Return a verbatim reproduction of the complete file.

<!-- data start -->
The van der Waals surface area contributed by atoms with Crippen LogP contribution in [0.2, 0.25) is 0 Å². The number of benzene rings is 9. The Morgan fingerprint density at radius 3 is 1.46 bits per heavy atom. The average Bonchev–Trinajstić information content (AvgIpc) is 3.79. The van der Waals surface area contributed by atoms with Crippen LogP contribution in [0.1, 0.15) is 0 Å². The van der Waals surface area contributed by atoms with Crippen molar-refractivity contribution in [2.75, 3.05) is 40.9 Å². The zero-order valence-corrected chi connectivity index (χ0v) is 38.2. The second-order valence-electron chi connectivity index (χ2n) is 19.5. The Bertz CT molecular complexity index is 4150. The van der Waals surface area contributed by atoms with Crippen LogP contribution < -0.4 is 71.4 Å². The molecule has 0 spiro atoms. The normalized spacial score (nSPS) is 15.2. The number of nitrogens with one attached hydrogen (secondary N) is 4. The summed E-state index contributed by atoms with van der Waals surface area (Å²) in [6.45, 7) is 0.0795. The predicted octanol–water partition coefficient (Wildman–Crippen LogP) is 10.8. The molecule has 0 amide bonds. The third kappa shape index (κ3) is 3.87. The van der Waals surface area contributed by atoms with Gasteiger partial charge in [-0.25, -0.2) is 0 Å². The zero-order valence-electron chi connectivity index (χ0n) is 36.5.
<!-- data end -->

The van der Waals surface area contributed by atoms with Crippen LogP contribution in [0.2, 0.25) is 0 Å². The number of benzene rings is 9. The Morgan fingerprint density at radius 3 is 1.46 bits per heavy atom. The average Bonchev–Trinajstić information content (AvgIpc) is 3.79. The van der Waals surface area contributed by atoms with Crippen LogP contribution in [0.1, 0.15) is 0 Å². The van der Waals surface area contributed by atoms with Crippen molar-refractivity contribution in [2.75, 3.05) is 40.9 Å². The zero-order valence-corrected chi connectivity index (χ0v) is 38.2. The second-order valence-electron chi connectivity index (χ2n) is 19.5. The Bertz CT molecular complexity index is 4150. The van der Waals surface area contributed by atoms with Crippen LogP contribution < -0.4 is 71.4 Å². The molecule has 0 spiro atoms. The normalized spacial score (nSPS) is 15.2. The number of nitrogens with one attached hydrogen (secondary N) is 4. The summed E-state index contributed by atoms with van der Waals surface area (Å²) in [6.45, 7) is 0.0795. The predicted octanol–water partition coefficient (Wildman–Crippen LogP) is 10.8. The molecule has 0 amide bonds. The third kappa shape index (κ3) is 3.87. The van der Waals surface area contributed by atoms with Gasteiger partial charge in [-0.25, -0.2) is 0 Å². The zero-order valence-electron chi connectivity index (χ0n) is 36.5.